Dv visa denied

newacct

Well-Known Member
#21
Can my 7 year old son who is autistic stand as a hardship for my waiver process?
Technically, a waiver for this ban is only possible for hardship to your spouse or parent who is a US citizen or permanent resident. Hardship to your child does not count. However, your son's situation can be part of establishing that there is hardship to your husband.
 

SusieQQQ

Well-Known Member
#22
Technically, a waiver for this ban is only possible for hardship to your spouse or parent who is a US citizen or permanent resident. Hardship to your child does not count. However, your son's situation can be part of establishing that there is hardship to your husband.
I believe the question that mom raised earlier is: starting from a basis where they are together outside the US, is it plausible for husband and son to move to the US and then claim hardship? Seems they will deliberately put themselves into this hardship situation in order to try to get a waiver approved? Wonder what the precedent for any waivers being granted under such situations is.

Also am not sure @Mel B has fully absorbed the timelines involved. To clarify: Husband and son move to US; any waiver application regardless of outcome is almost certain to not be approved before FY end, seeing as the current processing time is 12-15.5 months. As no DV visa will be able to be issued after fiscal year end, this then requires husband to file F2A visa for spouse of LPR. Current processing time for this is a shade over 2 years. Even if the waiver is already approved and can be used, that is a minimum of 2 years apart, a long time considering what OP has said about being separated from son. And then of course the big question- if waiver is not approved, what then? Do they stay apart or do husband and son return?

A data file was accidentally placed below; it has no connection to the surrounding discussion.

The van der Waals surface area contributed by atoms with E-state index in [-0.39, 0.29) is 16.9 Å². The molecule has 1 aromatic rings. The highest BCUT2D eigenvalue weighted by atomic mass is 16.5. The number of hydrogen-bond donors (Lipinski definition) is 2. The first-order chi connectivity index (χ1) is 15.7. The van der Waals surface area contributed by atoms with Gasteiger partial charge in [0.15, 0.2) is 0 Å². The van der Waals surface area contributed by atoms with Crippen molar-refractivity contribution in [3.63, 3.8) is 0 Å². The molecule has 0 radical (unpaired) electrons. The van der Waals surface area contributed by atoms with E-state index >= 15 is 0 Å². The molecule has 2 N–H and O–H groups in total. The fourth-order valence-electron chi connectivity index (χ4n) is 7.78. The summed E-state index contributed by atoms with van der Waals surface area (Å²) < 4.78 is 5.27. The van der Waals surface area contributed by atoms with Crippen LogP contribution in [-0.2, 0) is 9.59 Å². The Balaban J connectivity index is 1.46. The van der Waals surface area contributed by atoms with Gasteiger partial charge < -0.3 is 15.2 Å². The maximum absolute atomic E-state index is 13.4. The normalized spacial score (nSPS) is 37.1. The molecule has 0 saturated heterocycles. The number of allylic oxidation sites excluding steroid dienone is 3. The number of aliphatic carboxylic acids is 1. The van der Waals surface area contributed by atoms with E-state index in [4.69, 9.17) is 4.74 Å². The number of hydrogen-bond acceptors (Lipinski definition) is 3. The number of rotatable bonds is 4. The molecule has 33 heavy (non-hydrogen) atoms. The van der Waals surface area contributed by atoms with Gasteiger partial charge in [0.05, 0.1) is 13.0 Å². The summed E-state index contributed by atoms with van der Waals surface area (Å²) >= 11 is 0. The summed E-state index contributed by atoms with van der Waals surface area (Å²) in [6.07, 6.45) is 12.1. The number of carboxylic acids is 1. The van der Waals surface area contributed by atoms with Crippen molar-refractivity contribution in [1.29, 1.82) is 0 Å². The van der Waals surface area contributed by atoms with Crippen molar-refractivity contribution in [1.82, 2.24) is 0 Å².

Sm1smom

Super Moderator
#23
I want to stay close to my family. Thanks
The immediate solution to being with your family is for your husband and son to forgo their visas and not relocate, this ensures the family remains together.

You and your husband have to ask yourselves is it worth it being apart for two to three years for a rather tiny possibility of a waiver approval and subsequently being sponsored - considering you already said your son is autistic and he needs you?
 
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